If you haven’t had the pleasure, Steve Krug’s Don’t Make Me Think is a must-read book not just for web developers and designers, but for anyone that’s ever criticized a website, ever. I recently had the pleasure of reading it again as part of a work semi-assignment, and there were a few key points that really struck a chord with me (for the second time) I thought I’d share here.

Web users tend to act like sharks: They have to keep moving, or they’ll die.

Fact. With as busy as we all are and as convenient as the modern web is, this is more true than ever before. With the recent SOPA Blackout day, a dedicated Twitter account retweeted the cries of scornful users whose loss of the immediate Wikipedia access they’ve come to expect had many of them in a tailspin of emotion. Had these users taken the time to read the 3 sentences presented to them (instead of the content they were expecting) they would have noticed it was a purposeful protest and not an outage or the government shutting them down.

Innovate when you have a better idea (and everyone you show it to says “Wow!”) but take advantage of conventions when you don’t.

This happens to all savvy internet creators eventually. You have a great idea, maybe you even mocked up some designs or wireframes, but instead of it being revolutionary it’s a remix of old ideas that break tons of existing conventions. What you end up with is Frankenstein’s monster; a babbling clod of an idea that everyone is afraid of, even if it just wants to be loved.

Omit needless words. Vigorous writing is concise. A sentence should contain no unnecessary words, a paragraph no unnecessary sentences, for the same reason that a drawing should have no unnecessary lines and a machine no unnecessary parts.

Enough said.

If you look up navigation in the dictionary, it’s about doing two things: getting from one place to another, and figuring out where you are.

As the web becomes increasingly connected, more and more navigational elements are infiltrating our once flat and simple world. Remembering to keep primary navigation simple and secondary navigation to a minimum is becoming increasingly difficult to do.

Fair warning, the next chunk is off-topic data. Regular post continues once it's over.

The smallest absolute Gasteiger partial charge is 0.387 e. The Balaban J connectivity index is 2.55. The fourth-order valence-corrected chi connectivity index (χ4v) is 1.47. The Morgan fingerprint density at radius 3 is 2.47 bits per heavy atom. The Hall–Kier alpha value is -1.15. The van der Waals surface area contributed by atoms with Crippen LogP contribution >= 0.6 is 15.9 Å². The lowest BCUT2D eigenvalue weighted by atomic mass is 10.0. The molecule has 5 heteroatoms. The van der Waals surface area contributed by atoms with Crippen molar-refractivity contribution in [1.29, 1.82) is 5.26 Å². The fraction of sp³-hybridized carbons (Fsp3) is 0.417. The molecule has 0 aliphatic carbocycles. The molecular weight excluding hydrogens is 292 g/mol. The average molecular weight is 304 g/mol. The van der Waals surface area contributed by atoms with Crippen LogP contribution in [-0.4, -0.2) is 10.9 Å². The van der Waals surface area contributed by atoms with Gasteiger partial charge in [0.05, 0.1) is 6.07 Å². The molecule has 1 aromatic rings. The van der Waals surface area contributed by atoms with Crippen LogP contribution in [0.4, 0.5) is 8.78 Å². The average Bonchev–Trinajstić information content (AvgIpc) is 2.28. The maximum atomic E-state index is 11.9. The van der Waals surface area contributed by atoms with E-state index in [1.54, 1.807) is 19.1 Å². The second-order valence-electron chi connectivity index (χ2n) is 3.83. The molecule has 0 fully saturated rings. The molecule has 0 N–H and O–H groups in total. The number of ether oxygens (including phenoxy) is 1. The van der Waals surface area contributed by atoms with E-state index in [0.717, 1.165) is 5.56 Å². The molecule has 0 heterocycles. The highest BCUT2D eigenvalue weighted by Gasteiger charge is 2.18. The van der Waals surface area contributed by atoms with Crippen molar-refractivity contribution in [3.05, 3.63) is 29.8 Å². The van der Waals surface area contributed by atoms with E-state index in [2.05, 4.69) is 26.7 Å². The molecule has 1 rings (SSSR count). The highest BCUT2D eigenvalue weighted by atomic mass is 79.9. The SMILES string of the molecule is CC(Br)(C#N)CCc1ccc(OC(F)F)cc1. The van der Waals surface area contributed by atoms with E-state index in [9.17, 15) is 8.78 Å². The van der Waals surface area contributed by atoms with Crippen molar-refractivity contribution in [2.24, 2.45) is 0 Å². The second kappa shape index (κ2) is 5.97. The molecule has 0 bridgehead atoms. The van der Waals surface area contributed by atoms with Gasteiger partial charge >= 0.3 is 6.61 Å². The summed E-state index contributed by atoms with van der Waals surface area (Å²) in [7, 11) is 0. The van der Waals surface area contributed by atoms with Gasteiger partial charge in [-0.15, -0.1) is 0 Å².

Left to their own devices, development teams aren’t notoriously successful at making decisions about usability questions. Most teams end up spending a lot of precious time rehashing the same issues over and over.

Fact. This happens all the time, even individual Automattic projects. Everyone has great ideas with years (decades?) of experience behind them to prove their opinions are the best ones. Thankfully, these “religious debates” end up being constructive for everyone, and we’re all really good at settling down and agreeing before anything bad happens (even when it comes to reblogging.)

Resist the impulse to add things. When it’s obvious in testing that users aren’t getting something, most people’s first reaction is to add something, like an explanation or some instructions.

Very often, the right solution is to take something (or things) away that are obscuring the meaning, rather than adding yet another distraction.

See navigational elements above. As newer and more capable technologies are introduced and as more systems are introduced to work on top of more systems, it’s easy, as an expert to throw all-of-the-things at existing not-so-good things.

Consistency among browsers: workarounds and hacks are still required to ensure that your CSS works across all browsers, but these will fall away as browser makers continue to improve their CSS support.

This made me laugh, and then cry, because it hasn’t really improved in the past 10 years. We’re still prefixing our CSS styling with browser specific tags no differently than we were writing browser specific HTML for Internet Explorer and Netscape. I’m all for a progressive and competitive web, but don’t make me think about what CSS convention I should use or what browser to favor.

But above all, be of good cheer. Building a great website is an enormous challenge, and anyone who gets it even half right has my admiration.

Building great websites is hugely difficult. Thanks to a bunch of really awesome open-source projects and the thousands of contributors, it’s easier than ever to make awesome looking and working websites. I’m really happy to be a part of something I both enjoy and believe in, and it’s books like Don’t Make Me Think that I enjoy rereading every few years to keep my priorities and abilities in check.